Taking up the several points in the order stated: We consider that the testimony of the mother and the husband from whom she was living apart was properly admitted to show non-access. See Louden v. Louden, 114 N.J. Eq. 242. The argument of the prosecutor labors a point somewhat beside the issue. It is not a question of non-access but rather a denial of cohabitation. Opportunity for access was manifold. This couple -- Morgan and his wife -- had not lived together for six years. They had four children and the husband was paying the sum of $2.25 each week towards their support. For the rest they received a relief allotment from the municipality. Morgan was privileged by the order of the Domestic Relations Court of the City of Newark to visit the children and he did so. Mrs. Morgan testified: "He came to see the children * * * once or twice every other week." Mr. Morgan testified to the same fact. These visits had been constant for some years. Each denied that there had been cohabitation between them since their separation. This testimony was competent under our evidence statute, R.S. 2:97-1, which provides that "no person shall be excluded as a witness in any action, proceeding or matter of a civil or criminal nature for any of the following reasons: * * * (d) marital relationship." The rigid rule of the common law which prevented a husband or wife from being a witness in a litigation to which either was a party or in which either had an interest was modified by section 5 of an act concerning evidence (Rev. 1900, p. 363); and in the Revision of 1937 there is the clearest delimiting of instances where husband and wife may not testify against each other. In a criminal action or proceeding a husband or wife is competent to testify against

[130 NJL Page 421]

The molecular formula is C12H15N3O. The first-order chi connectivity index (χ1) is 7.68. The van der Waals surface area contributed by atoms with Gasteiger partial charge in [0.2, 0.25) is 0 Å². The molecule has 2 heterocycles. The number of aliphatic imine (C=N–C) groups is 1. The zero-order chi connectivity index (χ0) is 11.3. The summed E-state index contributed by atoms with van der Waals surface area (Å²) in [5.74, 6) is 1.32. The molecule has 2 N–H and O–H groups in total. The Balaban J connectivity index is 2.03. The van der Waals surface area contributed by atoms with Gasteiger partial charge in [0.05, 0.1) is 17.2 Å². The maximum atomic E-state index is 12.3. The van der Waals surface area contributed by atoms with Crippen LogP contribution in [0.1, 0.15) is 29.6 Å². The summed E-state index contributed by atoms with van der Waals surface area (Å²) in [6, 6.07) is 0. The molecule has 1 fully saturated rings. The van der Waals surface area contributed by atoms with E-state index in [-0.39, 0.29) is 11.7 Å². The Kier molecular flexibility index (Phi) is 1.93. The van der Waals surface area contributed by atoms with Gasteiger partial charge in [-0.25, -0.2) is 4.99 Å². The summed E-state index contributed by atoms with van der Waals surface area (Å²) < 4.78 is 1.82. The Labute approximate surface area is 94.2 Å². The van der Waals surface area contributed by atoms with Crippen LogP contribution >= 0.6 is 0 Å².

his or her wife or husband to prove the fact of marriage; upon the trial of an indictment a married woman shall be admitted to testify against her husband when she is the complainant against him if she shall offer herself as a witness (R.S. 2:97-4). The statute further confers a limited immunity on married persons as witnesses by reason of marital relationship as follows: No husband or wife in an action or proceeding for divorce on account of adultery shall be compelled to give evidence for the other except to prove the fact of marriage; nor shall either party be compelled to give evidence against the other in a criminal action or proceeding except to prove the fact of marriage; nor shall either party be compelled to give evidence for or against the other in any action for criminal conversation except to prove the fact of marriage, and neither party shall be compelled in any action, proceeding or matter to disclose any confidential communication made by one to the other during marriage (R.S. 2:97-9). Hence we conclude under the doctrine of the Louden case, supra, and our own statutory law, supra, there was no bar to the admission of this testimony. (Compare State v. Marriner, 93 N.J.L. 273.) The doctrine, characterized as the Lord Mansfield doctrine (Goodright v. Moss, 2 Cowp. 591), has no place in the discussion of this first point.